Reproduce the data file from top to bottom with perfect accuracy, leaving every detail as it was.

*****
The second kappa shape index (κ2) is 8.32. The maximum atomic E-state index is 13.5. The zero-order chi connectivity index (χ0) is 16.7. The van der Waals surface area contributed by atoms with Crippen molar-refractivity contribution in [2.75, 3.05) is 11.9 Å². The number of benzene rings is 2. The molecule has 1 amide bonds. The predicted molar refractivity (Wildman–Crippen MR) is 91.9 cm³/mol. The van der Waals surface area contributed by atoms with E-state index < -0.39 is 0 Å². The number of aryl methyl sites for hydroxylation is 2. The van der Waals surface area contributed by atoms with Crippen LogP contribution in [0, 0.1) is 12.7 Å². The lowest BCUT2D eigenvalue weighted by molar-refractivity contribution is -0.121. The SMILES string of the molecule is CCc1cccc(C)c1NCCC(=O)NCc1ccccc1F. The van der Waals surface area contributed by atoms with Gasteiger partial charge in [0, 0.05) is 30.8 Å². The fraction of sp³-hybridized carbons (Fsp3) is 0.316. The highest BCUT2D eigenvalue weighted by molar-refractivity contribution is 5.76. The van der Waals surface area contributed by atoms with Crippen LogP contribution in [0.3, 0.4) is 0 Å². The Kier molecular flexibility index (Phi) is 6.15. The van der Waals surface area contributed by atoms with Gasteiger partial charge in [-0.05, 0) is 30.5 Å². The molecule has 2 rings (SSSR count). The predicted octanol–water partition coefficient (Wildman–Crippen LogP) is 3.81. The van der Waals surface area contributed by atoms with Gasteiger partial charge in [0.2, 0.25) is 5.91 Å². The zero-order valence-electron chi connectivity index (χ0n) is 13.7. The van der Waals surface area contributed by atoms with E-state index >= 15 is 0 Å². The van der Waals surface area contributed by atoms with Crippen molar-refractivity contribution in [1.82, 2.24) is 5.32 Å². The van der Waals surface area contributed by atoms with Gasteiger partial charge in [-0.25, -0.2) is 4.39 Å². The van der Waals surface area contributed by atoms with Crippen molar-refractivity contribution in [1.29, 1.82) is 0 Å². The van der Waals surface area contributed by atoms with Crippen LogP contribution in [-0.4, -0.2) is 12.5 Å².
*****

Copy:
The second kappa shape index (κ2) is 8.32. The maximum atomic E-state index is 13.5. The zero-order chi connectivity index (χ0) is 16.7. The van der Waals surface area contributed by atoms with Crippen molar-refractivity contribution in [2.75, 3.05) is 11.9 Å². The number of benzene rings is 2. The molecule has 1 amide bonds. The predicted molar refractivity (Wildman–Crippen MR) is 91.9 cm³/mol. The van der Waals surface area contributed by atoms with E-state index < -0.39 is 0 Å². The number of aryl methyl sites for hydroxylation is 2. The van der Waals surface area contributed by atoms with Crippen LogP contribution in [0, 0.1) is 12.7 Å². The lowest BCUT2D eigenvalue weighted by molar-refractivity contribution is -0.121. The SMILES string of the molecule is CCc1cccc(C)c1NCCC(=O)NCc1ccccc1F. The van der Waals surface area contributed by atoms with Gasteiger partial charge in [0, 0.05) is 30.8 Å². The fraction of sp³-hybridized carbons (Fsp3) is 0.316. The highest BCUT2D eigenvalue weighted by molar-refractivity contribution is 5.76. The van der Waals surface area contributed by atoms with Crippen LogP contribution in [0.3, 0.4) is 0 Å². The Kier molecular flexibility index (Phi) is 6.15. The van der Waals surface area contributed by atoms with Gasteiger partial charge in [-0.05, 0) is 30.5 Å². The molecule has 2 rings (SSSR count). The predicted octanol–water partition coefficient (Wildman–Crippen LogP) is 3.81. The van der Waals surface area contributed by atoms with Gasteiger partial charge in [0.2, 0.25) is 5.91 Å². The zero-order valence-electron chi connectivity index (χ0n) is 13.7. The van der Waals surface area contributed by atoms with E-state index >= 15 is 0 Å². The van der Waals surface area contributed by atoms with Crippen molar-refractivity contribution in [1.82, 2.24) is 5.32 Å². The van der Waals surface area contributed by atoms with Gasteiger partial charge in [-0.25, -0.2) is 4.39 Å². The van der Waals surface area contributed by atoms with Crippen molar-refractivity contribution in [1.29, 1.82) is 0 Å². The van der Waals surface area contributed by atoms with Crippen LogP contribution in [-0.4, -0.2) is 12.5 Å².